Francisco Mahfuz 7:48

only been to I've only been to Dublin who is only part of Ireland that I visited. But at least I got out a pretty amazing story. Because when I was in Dublin with my wife was the first time we had ever been there. And we just did the obvious touristy stuff. And after after a few hours walking when we were getting a bit tired of you know, listening to buskers playing with or without you, we looked for a place to have a meal, we found this, this super nice pub in the in the centre. And they pointed us to the to the mezzanine rest and said, Well, you know, it's a bit late, I'm not sure if you're going to get a table. But we went up there. And I think they still had a couple of tables available. And as we made our way to the table, we realise that sitting just next to us was heavier about them. And a person that looked like his brother. And so it's just a bigger group of us. But then my wife and all the other women, they wanted a picture with him. And I hate the idea of someone asking me for a picture when I'm out. And I imagine he hates it more. So we just said to them, Listen, I just just take a selfie like here, he's just behind us like he's gonna be in the picture. There's no doubt that he was going to be in the future. But now they didn't want to do it. So they they they waited until he finished eating. My wife speaks pretty good Spanish. So she waiters, when they're in very politely said, Hi, I'm a big fan, would you would it be okay if you took a picture with us? And he just finished drinking his wine, put his glass down, looked at her and said, Nope. Can't you see that I'm in the middle of a conversation and just turned his back to her. And that was it. She was filming and the other girls are really upset and disappointed. And I'm like I can never never watched a movie with him again. She gets angry. She gets angry just by hearing his name.


Robert Tighe 9:31

She's holding a grudge. She's not letting it go. Oh, yeah,


Francisco Mahfuz 9:35

very much so. Alright, so I think the main thing we're going to talk about today is his origin stories. So for anyone who who doesn't quite know what the hell that is, how, how do you define an origin story?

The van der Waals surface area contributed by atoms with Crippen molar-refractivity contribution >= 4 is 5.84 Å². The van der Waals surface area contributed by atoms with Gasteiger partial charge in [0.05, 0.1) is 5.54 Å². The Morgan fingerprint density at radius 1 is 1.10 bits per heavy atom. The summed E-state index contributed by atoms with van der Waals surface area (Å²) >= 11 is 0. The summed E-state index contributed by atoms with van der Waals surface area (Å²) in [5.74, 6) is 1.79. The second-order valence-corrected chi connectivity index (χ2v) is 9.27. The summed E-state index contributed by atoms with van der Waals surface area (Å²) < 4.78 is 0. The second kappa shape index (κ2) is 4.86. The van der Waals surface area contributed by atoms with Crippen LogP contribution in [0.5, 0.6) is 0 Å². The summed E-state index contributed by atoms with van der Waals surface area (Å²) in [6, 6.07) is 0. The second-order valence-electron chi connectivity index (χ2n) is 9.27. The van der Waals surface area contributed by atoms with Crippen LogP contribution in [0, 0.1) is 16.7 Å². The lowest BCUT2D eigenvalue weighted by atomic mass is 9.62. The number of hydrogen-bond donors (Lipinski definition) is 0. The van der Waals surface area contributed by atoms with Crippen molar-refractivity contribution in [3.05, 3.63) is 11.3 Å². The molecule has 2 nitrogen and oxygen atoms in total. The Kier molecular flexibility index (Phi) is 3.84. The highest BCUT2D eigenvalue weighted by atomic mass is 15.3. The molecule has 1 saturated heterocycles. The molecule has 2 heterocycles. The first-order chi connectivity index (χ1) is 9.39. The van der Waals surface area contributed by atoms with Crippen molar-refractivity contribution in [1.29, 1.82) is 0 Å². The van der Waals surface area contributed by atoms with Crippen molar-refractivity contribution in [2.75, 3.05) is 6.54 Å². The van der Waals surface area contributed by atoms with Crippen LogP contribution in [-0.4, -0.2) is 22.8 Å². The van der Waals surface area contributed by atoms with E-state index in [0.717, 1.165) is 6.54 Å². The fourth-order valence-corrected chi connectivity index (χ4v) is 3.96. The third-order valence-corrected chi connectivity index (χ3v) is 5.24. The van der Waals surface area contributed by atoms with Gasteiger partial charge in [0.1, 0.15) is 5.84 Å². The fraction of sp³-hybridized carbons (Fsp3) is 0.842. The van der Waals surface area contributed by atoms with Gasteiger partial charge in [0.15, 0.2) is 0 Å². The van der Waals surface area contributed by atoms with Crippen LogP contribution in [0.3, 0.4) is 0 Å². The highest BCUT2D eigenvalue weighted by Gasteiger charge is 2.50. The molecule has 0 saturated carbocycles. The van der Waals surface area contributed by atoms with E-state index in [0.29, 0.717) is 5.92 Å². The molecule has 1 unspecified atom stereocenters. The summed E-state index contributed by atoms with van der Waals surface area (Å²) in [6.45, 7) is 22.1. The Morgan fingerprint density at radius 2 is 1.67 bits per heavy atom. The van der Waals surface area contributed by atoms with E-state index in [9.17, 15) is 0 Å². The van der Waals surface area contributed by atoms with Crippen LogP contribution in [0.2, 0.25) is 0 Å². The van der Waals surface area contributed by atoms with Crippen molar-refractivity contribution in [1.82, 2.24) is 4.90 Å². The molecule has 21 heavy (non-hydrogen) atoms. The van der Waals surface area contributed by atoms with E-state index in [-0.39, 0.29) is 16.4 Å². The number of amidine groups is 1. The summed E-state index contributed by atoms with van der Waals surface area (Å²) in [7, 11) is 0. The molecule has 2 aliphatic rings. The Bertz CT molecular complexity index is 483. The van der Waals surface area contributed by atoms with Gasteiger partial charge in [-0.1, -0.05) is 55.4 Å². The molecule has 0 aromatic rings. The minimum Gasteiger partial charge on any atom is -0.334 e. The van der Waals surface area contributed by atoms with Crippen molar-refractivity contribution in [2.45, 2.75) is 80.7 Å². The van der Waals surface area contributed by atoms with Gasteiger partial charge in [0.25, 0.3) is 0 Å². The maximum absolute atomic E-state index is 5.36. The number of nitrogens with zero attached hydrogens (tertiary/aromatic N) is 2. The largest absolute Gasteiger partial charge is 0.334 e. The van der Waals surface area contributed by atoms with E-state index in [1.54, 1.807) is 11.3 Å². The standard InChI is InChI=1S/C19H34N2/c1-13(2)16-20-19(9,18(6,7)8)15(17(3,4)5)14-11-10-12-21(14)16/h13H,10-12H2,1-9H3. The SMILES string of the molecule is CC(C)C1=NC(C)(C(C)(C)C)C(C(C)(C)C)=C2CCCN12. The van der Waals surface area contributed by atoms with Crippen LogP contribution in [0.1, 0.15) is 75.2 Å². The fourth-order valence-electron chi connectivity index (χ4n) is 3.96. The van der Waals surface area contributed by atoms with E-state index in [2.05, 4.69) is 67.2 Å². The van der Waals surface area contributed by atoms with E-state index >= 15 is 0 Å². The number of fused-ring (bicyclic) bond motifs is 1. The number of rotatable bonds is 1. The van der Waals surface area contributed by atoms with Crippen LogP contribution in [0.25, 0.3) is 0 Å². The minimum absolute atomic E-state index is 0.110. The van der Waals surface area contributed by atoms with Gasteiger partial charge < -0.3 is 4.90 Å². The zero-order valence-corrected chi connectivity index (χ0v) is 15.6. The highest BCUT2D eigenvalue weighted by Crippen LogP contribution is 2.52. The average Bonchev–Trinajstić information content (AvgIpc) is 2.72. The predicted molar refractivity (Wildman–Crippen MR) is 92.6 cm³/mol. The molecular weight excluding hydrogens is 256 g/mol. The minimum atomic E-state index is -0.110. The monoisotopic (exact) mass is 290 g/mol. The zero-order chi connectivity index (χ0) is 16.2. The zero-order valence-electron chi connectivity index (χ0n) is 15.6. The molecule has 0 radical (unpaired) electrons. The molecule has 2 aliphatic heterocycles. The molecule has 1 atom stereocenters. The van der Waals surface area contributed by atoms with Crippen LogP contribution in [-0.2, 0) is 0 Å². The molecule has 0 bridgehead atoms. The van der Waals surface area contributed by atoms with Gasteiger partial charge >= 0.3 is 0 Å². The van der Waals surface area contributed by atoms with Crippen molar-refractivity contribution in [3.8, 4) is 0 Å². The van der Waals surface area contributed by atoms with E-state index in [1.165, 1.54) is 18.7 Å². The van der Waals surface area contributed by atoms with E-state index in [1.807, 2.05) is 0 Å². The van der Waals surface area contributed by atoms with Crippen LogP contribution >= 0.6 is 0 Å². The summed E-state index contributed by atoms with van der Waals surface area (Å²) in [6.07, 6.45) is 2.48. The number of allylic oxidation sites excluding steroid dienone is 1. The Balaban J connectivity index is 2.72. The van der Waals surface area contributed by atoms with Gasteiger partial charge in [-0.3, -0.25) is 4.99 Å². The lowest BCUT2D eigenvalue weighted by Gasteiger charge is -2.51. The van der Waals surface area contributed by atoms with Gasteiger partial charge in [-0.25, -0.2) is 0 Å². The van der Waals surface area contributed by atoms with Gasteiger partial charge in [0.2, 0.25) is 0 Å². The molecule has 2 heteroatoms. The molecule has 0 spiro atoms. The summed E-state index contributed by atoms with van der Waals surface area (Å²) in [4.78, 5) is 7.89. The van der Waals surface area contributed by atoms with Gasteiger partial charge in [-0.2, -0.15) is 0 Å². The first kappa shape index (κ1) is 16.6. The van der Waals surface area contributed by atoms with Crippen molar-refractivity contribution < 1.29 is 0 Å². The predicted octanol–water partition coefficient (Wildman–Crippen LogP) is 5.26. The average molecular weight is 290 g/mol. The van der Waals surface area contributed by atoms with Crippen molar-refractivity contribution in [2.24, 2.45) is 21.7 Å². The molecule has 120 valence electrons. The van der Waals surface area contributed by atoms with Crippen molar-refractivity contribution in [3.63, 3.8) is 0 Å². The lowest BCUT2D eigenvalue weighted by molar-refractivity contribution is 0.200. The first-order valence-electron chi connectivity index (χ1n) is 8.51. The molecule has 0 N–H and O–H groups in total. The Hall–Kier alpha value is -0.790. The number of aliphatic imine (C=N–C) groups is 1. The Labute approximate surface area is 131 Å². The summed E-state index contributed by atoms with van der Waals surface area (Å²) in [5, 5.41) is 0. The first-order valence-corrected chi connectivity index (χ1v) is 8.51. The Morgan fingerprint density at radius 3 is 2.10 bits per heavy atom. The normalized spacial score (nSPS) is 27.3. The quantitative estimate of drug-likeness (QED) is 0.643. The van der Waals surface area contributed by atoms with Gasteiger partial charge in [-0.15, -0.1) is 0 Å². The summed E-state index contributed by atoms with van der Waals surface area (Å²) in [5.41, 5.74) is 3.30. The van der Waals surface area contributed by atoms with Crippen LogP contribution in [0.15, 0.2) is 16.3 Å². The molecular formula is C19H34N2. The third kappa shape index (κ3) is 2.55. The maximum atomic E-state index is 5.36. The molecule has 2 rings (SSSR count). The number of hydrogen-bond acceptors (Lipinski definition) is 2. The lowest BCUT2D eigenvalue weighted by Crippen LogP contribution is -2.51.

Robert Tighe 9:49

Yeah, to me, origin stories are all about minding your past and what I mean by that is reflecting on your journey reflecting on your experiences. your expertise, your wins and your losses, you know, in your career in your life, and I suppose the high points and low points, the kind of sliding doors moments if you'd like and, and the, you know, the forks in the road that, you know, ended up kind of having a massive influence on where you are now that essentially, for me, as far as is involved in an origin story, it's reflecting on those and distilling them down into, I suppose a story or a, you know, a group of stories that you can tell, really distils kind of who you are your business philosophy, your values and your purpose into a message that you can use, as I said, to wrap stories around. And also just to get a sense of, you know, what's my purpose, you know, what is what is my kind of my life and my career up to now, you know, what has it been about, essentially? So that's in a nutshell, I suppose, what the origin story process is all about, it's unpacking who you are, where you've come from, and that, obviously, and Simon Sinek inspired why you do what you do.


Francisco Mahfuz 10:56

So why would anyone possibly want to do that? Because, you know, obviously, I know, I have an answer for that. But a lot of people don't necessarily see the what, you know, what is the point of it, because even the people that understand storytelling as a powerful two, they can think, Okay, well, storytelling stories is, is a very compelling and engaging and persuasive form of communication. If I want to explain an idea, I can do it through stories in a much more interesting way than I would through just, you know, opinions or facts or data. But why? Why would you want to go through that much trouble to get to your story, or the story of what got you here? Why would you want to have that story? And how would you use it?